Sightseeing in and around Shanghai

Yesterday I had a nice day trip to West Lake (Xihu, Xiwu or something like that - learning a word is easy, remembering it is hard...). I went to the bus station where I successfully got a ticket to Hangzhou, which is a small city outside of Beijing and right next to the lake. It is always interesting to buy tickets by yourself - you have to get through the crowd in front of the office (no, there is no real queue, just a crowd surging in the same direction), pronounce the city name correct or show them the characters and then understand when the bus leaves, from where and how much you're supposed to pay. And of course they don't speak English.

Anyway, after a semi-long bus ride to Hangzhou I firstly went by local bus to the train station, bought a train ticket back (same procedure - use your elbows, try to communicate and then try to pay). After that I got a taxi down to the lake. The weather wasn't that good - it was raining slightly. I didn't mind though. The lake was beautiful and it was still warm enough to walk around in a hoodie. It was easy to see that Hangzhou was a smaller city - not on the buildings (many skysrapers, I would guess the city is only slightly smaller than Stockholm), but on the people were soooo fascinated with me. They couldn't have many "whities" living in that city and most tourists were Chinese (I did see two girls that could have been from Turkey and an old man from Poland or something like that, but that's the only Westerners I saw). The local people would be in groups and when one saw me they would whisper something and then the whole group would "accidently turn around" to see me - very subtle indeed! :) But I guess I was a bit of a sight - apart from being tall and white, I was also only wearing t=shirt and hoodie and looking really happy in the middle of the rain when everyone else was hiding under umbrellas and looking miserable. I like the quote from the book saying that "Physical discomfort is only a problem if you're in a bad mood" and for some reason I was in a really good mood this day.

After a long walk around the lake I saw bits of the city (could have been Shanghai really - skyscrapers, large banks, McDonalds and all the large chains) before taking a cab to the train station to catch the train back. In the evening me and Ashley went to dinner at an Italian pasta-place - not so genuinely Chinese and perhaps not the cheapest place to eat in town, but definetly worth every yuan! Yum! Had a delicious lasagne with spinach and goat cheese and two glasses of really good wine as well! Panna cotta finished of the meal nicely! :)

Today I've done some more "queueing" in Shanghai - to get my train ticket to Beijing. I'm leaving this afternoon, on hard seats for an overnight train that takes 14 hours (give or take a few hours). This one was a real challenge, it took me like half an hour to find the ticket office for a start. They had really nice huge signs showing the way in English - almost all the way. Suddenly the signs just disappear and you're left wandering around the block trying to find a huge crowd of people inside something that could be a ticket office. After finding it I had to stand in line for like one hour, which was actually good since I got the chance to learn how to read the large electronic board showing all departures the next ten days. First I found out how to spell Beijing in Chinese characters (the board is of course only in Chinese), then how to read out which date was actually showing, then doing it at the same time at high speed (the departures - 20 at a time, would only show for five seconds or so), then I found out how to read out hard seat, hard sleeper, soft seat and soft sleeper in Chinese and then how to see whether they were available at a given departure and whether they were sold out or not... Doing all this took me more or less the full hour and from there on I just practiced for myself how to actually order the hard seats for the departure I had choosen. It turned out to work like a charm - she didn't have to use the limited English she actually knew and the tickets were only 175 yuan - much less than bus or hard sleeper would have been.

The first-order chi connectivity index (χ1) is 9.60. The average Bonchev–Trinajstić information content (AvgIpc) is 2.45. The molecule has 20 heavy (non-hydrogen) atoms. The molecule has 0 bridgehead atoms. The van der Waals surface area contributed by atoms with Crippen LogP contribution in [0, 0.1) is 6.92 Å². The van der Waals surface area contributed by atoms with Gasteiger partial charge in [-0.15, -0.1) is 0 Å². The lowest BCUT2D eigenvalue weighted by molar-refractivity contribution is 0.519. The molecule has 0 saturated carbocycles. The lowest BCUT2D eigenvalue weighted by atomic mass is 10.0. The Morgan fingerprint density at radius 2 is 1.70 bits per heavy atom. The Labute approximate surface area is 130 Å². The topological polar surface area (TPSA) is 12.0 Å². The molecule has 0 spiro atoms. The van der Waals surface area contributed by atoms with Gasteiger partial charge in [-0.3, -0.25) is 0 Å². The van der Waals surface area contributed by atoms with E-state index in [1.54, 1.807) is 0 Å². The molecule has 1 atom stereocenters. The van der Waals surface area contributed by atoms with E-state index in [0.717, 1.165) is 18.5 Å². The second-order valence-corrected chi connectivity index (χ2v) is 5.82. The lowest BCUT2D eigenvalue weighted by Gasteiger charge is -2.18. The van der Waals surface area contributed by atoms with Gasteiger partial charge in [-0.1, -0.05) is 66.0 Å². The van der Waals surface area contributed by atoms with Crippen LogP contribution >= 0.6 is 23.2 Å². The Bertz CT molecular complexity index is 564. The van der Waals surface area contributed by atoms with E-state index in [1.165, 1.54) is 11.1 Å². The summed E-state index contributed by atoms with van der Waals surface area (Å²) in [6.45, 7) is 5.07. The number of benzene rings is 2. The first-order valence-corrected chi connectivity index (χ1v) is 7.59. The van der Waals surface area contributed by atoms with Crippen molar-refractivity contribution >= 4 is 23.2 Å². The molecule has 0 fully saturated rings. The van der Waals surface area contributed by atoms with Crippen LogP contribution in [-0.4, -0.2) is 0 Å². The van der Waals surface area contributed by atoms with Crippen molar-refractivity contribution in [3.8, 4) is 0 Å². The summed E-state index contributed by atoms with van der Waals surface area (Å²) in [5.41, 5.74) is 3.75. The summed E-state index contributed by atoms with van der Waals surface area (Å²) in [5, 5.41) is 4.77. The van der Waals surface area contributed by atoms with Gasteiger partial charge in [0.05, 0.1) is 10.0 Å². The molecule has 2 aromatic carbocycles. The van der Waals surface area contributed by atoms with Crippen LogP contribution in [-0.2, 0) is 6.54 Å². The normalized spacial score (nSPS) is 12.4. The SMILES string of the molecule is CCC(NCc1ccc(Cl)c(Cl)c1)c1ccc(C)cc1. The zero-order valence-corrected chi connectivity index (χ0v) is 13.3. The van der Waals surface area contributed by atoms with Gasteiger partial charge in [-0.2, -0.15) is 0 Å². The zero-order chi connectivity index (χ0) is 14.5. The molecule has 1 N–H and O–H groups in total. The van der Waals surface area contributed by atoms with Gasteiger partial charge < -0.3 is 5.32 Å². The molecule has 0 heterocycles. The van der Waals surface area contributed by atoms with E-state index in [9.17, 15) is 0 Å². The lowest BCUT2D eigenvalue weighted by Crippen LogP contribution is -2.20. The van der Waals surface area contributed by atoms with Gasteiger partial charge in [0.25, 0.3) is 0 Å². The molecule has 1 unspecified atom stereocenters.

The rest of the day i've been walking around in shanghai, seeing the Bund again (this time in better weather), seeing the old town and other parts of the town which I guess doesn't really have a name.

Still haven't uploaded pictures - there are loads to come from Xi'An, Shanghai, Hangzhou and so on. In Beijing I'm sure I'll find a great place to upload them - this cafe doesn't really cut it.

1 kommentar:

Olle sa...

You get a real language lesson! Beijing I can probably read fast but I have not a clue of what a hard sleeper sound like in Chinese, much less the characters.

As to Hangzhou I learn (from Wikipedia which is good on the Chinese cities) that it has 2,5 milj inhabitants so it may be small by Chinese standards, but scarcely by Swedish ones! And it is not close to Beijing but lies southwest of Shanghai!

Sounds as if you really got a nice dinner! Eve and I ran into a really good Chinese restaurant the other evening here in Hull. Very newly started and Cantonese food mainly. We will try it again because it is quite hard to find proper, good Chinese food here and in Sweden.

Have a good trip north!